Lieut. B. B. Ferguson " 240

Captain Frederick Slimp " 240

Lieut. Thomas C. Wliite " 241

Captain S. W. Scott " 241

Serg't G. D. Roberts " 272

Serg't R. B. Wilcox " 272



Serg't James W. Pearce Ptge 273

Corp. J. G. Burchfield " 273

Hon. J. G. Burchfield " 28S

Capt. Landon Carter " 289

Lieut. C. M. Emmert " 304

Lieut. Jeremiah B- Miller " 305

Lieut. James N. Freels " 320

Serg't J. J. McCorcle " 321

Hon. J. J. McCorcle " 336

Captain S. E. Northington " 337

Lieut. H. C. Northington " 337

Serg't E. W. Mulican " 352

Serg't Jesse W. Gambil " 352

Lieut. Henry M. Walker " 353

Lieut- W. F. M. Hyder and son " 368

Captain J. B. Wyatt " 369

Captain J. W. Ellis " 369

Captain G. O. Collins " 384

Lieut. Andrew Campbell " 384

Lieut. A. C. Fondren '" 385



We are pleased to note that a number of books have
been written since the Civil War dealing with the loyalty,
heroism, and suffering of the Union people of East Ten-
nessee during that period. Notable among these are :
"The Loyal Mountaineers of East Tennessee," by
Thomas William Humes, S. T. D., and "East Tennessee
and the Civil War," by Hon. Oliver P. Temple. These
are most able and valuable contributions to the literature
of this period, and contain a reliable and graphic account
of many of the leading events and the prominent actors
in them, from the date of the "Settlement on the Wa-
tauga" to the close of the Civil War.

Had these authors entered into the details of the many
incidents and adventures that transpired in the thirty-
one counties that were then embraced in the Eastern
Division of Tennessee, and the organization of the
various regiments of Federal troops that joined the army
and rendered such signal service in the preservation of
the Union, their books would have necessarily grown too
voluminous to be satisfactory to the general reader.
Hence it is our purpose to confine our history largely to
the occurrences in the two counties of Carter and John-
son with which we are most familiar, and to the organi-
zation of the Thirteenth Tennessee Cavalry, U. S. A.,
many of whom were leaders in the bridge burning and the
Carter county rebellion and afterwards did good service
as soldiers in the field.

We hope others will write the histories of other locali-
ties and other regiments, so that in the end a full and ac-
curate history of every important event that transpired
within the boundaries of our loved East Tennessee will
be placed on record. These events, when fully written,
will form an interesting chapter in the history of the
Civil War, and will grow in interest as the years pass by.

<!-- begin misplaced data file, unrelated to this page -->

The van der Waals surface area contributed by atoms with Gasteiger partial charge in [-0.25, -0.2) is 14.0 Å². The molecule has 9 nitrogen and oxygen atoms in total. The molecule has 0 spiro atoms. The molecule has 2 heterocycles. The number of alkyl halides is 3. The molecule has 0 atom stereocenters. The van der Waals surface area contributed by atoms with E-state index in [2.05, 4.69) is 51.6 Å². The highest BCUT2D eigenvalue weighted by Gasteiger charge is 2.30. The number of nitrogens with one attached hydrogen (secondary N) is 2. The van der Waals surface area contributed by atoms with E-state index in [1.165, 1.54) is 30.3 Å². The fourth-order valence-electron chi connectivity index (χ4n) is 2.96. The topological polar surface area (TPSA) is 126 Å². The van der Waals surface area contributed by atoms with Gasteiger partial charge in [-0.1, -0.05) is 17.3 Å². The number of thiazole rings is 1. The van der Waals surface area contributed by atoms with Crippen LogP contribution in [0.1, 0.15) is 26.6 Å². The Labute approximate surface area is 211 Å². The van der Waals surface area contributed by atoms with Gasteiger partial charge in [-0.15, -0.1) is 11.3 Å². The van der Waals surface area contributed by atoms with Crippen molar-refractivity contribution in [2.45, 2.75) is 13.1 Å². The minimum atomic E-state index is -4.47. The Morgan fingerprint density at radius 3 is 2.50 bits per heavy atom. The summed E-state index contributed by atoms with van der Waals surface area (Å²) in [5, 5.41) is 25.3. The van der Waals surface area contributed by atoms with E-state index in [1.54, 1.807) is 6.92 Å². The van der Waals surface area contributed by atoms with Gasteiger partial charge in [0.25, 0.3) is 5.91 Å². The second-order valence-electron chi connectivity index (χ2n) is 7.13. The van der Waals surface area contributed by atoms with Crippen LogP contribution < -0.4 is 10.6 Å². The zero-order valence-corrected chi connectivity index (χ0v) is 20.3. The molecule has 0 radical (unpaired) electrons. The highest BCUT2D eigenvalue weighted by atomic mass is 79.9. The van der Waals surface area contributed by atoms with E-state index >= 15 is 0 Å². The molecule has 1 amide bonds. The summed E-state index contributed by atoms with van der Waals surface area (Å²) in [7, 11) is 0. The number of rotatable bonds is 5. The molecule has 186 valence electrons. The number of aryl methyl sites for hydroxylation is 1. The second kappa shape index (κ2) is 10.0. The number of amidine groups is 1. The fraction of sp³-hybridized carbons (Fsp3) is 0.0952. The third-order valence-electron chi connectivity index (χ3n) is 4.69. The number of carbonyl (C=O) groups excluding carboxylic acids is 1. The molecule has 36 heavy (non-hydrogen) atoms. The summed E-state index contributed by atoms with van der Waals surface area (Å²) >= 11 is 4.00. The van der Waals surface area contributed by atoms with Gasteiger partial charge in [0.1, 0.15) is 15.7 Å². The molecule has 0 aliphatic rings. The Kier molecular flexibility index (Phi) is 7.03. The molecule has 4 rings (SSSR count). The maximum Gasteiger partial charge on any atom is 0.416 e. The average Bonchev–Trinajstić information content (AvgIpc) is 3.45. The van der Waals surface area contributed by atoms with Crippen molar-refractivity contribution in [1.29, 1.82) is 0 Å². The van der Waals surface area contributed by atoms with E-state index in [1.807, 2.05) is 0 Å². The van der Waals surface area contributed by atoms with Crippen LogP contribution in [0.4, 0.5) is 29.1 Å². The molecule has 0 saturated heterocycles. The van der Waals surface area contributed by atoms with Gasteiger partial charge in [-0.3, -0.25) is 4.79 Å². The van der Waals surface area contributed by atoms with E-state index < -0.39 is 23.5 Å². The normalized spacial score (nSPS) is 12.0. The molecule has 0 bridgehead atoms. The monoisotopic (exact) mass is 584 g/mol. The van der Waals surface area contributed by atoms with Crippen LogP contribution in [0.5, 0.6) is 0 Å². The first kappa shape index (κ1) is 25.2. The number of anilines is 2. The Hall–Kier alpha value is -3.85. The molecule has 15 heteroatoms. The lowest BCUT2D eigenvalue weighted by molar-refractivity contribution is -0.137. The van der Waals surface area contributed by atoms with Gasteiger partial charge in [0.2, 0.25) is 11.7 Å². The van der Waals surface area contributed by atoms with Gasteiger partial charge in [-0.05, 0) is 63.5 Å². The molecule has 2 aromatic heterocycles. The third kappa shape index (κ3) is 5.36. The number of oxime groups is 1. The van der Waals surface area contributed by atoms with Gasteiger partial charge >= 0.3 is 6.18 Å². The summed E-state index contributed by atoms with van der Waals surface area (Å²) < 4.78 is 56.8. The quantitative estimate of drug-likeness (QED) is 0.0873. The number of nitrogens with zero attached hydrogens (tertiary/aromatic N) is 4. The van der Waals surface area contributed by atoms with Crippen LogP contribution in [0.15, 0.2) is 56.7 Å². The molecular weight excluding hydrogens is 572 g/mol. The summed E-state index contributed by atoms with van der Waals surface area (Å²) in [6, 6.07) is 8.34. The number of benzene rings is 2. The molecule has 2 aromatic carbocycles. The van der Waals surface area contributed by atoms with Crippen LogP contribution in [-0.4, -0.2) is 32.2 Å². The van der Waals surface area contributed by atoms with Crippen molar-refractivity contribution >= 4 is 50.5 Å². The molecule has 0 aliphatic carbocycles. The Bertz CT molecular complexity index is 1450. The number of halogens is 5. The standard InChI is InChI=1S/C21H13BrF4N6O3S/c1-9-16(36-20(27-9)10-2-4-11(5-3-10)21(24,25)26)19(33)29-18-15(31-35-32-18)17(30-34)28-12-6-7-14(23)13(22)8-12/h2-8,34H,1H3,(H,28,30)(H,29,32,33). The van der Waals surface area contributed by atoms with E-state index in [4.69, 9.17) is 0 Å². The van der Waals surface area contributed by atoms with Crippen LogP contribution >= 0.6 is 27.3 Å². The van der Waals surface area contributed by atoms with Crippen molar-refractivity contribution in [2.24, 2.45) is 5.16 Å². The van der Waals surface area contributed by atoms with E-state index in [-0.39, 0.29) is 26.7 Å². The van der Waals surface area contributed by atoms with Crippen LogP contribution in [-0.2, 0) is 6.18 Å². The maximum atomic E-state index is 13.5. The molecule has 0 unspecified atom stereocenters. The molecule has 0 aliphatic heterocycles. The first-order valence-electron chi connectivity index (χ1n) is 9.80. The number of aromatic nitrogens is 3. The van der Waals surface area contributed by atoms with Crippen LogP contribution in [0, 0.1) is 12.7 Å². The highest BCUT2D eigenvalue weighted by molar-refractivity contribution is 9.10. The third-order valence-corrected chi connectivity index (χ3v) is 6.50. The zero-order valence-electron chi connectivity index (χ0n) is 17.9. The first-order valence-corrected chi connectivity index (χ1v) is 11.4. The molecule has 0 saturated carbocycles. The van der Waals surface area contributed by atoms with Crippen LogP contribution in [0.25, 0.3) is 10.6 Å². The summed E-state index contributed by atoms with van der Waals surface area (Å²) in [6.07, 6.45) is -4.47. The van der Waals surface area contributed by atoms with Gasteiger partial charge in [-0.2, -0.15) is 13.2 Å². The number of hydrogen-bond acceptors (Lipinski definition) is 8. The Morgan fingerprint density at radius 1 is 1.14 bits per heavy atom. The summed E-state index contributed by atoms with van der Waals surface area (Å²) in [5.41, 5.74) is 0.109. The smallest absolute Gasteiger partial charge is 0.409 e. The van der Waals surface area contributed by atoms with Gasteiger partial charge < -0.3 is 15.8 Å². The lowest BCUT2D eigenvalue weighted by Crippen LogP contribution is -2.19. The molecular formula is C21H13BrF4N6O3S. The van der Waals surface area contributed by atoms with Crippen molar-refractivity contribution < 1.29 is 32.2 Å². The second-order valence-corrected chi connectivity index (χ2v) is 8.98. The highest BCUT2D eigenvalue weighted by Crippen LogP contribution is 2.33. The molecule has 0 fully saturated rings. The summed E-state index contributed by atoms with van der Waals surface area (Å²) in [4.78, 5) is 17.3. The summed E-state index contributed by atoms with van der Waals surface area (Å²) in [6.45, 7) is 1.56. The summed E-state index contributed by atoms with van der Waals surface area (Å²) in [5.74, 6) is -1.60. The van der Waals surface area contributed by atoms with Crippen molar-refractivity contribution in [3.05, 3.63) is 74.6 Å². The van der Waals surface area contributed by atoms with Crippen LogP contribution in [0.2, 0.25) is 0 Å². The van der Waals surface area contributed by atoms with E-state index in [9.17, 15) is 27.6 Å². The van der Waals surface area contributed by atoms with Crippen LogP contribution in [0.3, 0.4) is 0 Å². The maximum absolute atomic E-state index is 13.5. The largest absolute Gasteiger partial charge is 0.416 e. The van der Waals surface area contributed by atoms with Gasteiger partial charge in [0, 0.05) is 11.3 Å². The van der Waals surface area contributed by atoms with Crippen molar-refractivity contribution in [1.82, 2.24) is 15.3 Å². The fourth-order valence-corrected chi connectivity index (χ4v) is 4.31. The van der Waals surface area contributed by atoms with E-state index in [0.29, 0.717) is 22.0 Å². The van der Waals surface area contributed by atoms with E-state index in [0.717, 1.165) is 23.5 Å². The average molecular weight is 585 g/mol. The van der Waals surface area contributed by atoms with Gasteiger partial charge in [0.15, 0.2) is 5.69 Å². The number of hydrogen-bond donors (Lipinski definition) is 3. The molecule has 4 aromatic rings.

Though the counties of Johnson and Carter were far
removed from the actual theatre of war where the great
battles w^ere fought, yet they were the scene of many
tragedies and conflicts that had an important bearing
upon its final results. In narrating them we have no de-



sire to awaken any of the animosities that were engen-
dered by the war, which we trust are long since dead and
buried, but we make no apologies for writing them from
the stand-point of Union soldiers, believing now, as we
did then, that the loyal men of East Tennessee were in
the right.

We lay no claims to literary attainments, but under-
take to tell, in simple words, the story of the struggles
and hardships, sufferings and patient endurance, of loyal
men and women who loved their flag next to their God,
and were willing "to dare all things and endure all
things" for the love they bore their country.

It has been our aim to attain the highest degree of ac-
curacy in relating the incidents contained in this work,
and to this end we have consulted the most authentic his-
tories of the period accessible to us. We are indebted
also to Dr. Abram Jobe, Capt. Daniel Ellis, Capt. S.
H. Hendrix, Hon. A. B. Wilson, of Greeneville, Tenn.,
Dr. N. E. Hyder, of Elizabethton, Tenn., Capt. Fred-
erick Slimp, of Butler, Tenn., Lieut. A. D. Frasier, of
Watauga Valley, Tenn., and many other comrades and
friends for interesting data in regard to the bridge burn-
ing, the Carter county rebellion, the death of Gen. Mor-
gan, and other incidents.

But our readers will perceive how difficult the task is
of obtaining absolutely reliable information after the
lapse of so many years. They will also remember that
different persons, viewing a battle or other event from
different stand-points, will receive very different impres-
sions of it.

We place the work in your hands believing your criti-
cisms will be generous, and feeling our labor amply re-
paid if we have afforded our readers a few hours respite
from the cares and duties of life in perusing a history
of a time that not only "tried men's souls" but tried to
the uttermost the patient, brave, and noble ivomcn of
Carter and Johnson counties.


Knoxville, Tenn.,
December ist, 1902.



By Hon. John P. Smith (Lieut. 4th Tenn. Vol. In-
fantry) late Chancellor First Chancery Division of Ten-

Governor ^Mountain Branch of the National Home for
Disabled Volunteer Soldiers, located at Johnson City,

By request, I submit a brief Introduction to a history
written by Captain S. \\^ Scott and Adjutant S. P.
Angel, entitled : "History of the Thirteenth Regiment of
Tennessee V^olunteer Cavalry, U. S. A., including a nar-
rative of the Bridge Burning, the Carter County Rebel-
lion, and the Loyalty, Heroism and Suffering of the Un-
ion Men and Vi'omen of Carter and Johnson Counties,
Tennessee, during the Civil War."

The scene where this history is laid includes my native
county. ]\Iany of the loyal men and women whose
names appear in its pages are my friends, playmates, and
kindred, hence I can but feel a deep interest in its con-

The peculiar situation of East Tennessee in the Civil
War made the struggle there far more intense and bitter,
and the suffering of the people far greater than where the
people were more united in sentiment.

The bold stand taken by the Union leaders in East
Tennessee, and the heroic devotion with which the men